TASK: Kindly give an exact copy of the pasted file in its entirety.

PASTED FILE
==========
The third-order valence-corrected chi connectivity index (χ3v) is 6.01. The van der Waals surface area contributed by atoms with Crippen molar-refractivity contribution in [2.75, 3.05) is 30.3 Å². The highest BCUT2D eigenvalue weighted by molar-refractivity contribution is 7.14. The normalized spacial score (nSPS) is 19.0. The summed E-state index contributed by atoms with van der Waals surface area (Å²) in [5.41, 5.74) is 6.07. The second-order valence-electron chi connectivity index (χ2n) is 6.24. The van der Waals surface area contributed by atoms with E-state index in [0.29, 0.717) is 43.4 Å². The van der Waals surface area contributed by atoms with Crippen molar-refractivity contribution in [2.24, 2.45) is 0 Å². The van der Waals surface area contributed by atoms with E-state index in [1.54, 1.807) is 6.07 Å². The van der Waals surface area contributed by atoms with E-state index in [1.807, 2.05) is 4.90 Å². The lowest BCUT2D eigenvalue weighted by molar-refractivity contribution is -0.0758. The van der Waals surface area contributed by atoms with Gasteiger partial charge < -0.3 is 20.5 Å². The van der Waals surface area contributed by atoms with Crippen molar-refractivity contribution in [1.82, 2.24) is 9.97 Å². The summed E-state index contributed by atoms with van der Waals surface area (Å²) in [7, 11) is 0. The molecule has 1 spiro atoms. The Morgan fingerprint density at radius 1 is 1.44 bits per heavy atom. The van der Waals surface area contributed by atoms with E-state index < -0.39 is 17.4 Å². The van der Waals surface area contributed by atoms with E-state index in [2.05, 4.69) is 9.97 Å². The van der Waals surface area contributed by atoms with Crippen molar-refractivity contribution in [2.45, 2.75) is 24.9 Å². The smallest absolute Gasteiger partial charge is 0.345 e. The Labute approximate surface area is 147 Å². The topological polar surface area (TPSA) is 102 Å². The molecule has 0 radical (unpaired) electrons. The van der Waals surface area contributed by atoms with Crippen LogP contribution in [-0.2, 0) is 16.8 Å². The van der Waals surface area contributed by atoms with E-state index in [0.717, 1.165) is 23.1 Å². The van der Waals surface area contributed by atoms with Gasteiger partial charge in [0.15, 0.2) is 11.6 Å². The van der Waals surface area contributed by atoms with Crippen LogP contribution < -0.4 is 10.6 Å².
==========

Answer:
The third-order valence-corrected chi connectivity index (χ3v) is 6.01. The van der Waals surface area contributed by atoms with Crippen molar-refractivity contribution in [2.75, 3.05) is 30.3 Å². The highest BCUT2D eigenvalue weighted by molar-refractivity contribution is 7.14. The normalized spacial score (nSPS) is 19.0. The summed E-state index contributed by atoms with van der Waals surface area (Å²) in [5.41, 5.74) is 6.07. The second-order valence-electron chi connectivity index (χ2n) is 6.24. The van der Waals surface area contributed by atoms with E-state index in [0.29, 0.717) is 43.4 Å². The van der Waals surface area contributed by atoms with Crippen molar-refractivity contribution in [2.24, 2.45) is 0 Å². The van der Waals surface area contributed by atoms with E-state index in [1.54, 1.807) is 6.07 Å². The van der Waals surface area contributed by atoms with E-state index in [1.807, 2.05) is 4.90 Å². The lowest BCUT2D eigenvalue weighted by molar-refractivity contribution is -0.0758. The van der Waals surface area contributed by atoms with Gasteiger partial charge < -0.3 is 20.5 Å². The van der Waals surface area contributed by atoms with Crippen molar-refractivity contribution in [1.82, 2.24) is 9.97 Å². The summed E-state index contributed by atoms with van der Waals surface area (Å²) in [7, 11) is 0. The molecule has 1 spiro atoms. The Morgan fingerprint density at radius 1 is 1.44 bits per heavy atom. The van der Waals surface area contributed by atoms with E-state index < -0.39 is 17.4 Å². The van der Waals surface area contributed by atoms with E-state index in [2.05, 4.69) is 9.97 Å². The van der Waals surface area contributed by atoms with Crippen molar-refractivity contribution in [2.45, 2.75) is 24.9 Å². The smallest absolute Gasteiger partial charge is 0.345 e. The Labute approximate surface area is 147 Å². The topological polar surface area (TPSA) is 102 Å². The molecule has 0 radical (unpaired) electrons. The van der Waals surface area contributed by atoms with Crippen LogP contribution in [-0.2, 0) is 16.8 Å². The van der Waals surface area contributed by atoms with E-state index in [0.717, 1.165) is 23.1 Å². The van der Waals surface area contributed by atoms with Gasteiger partial charge in [0.15, 0.2) is 11.6 Å². The van der Waals surface area contributed by atoms with Crippen LogP contribution < -0.4 is 10.6 Å².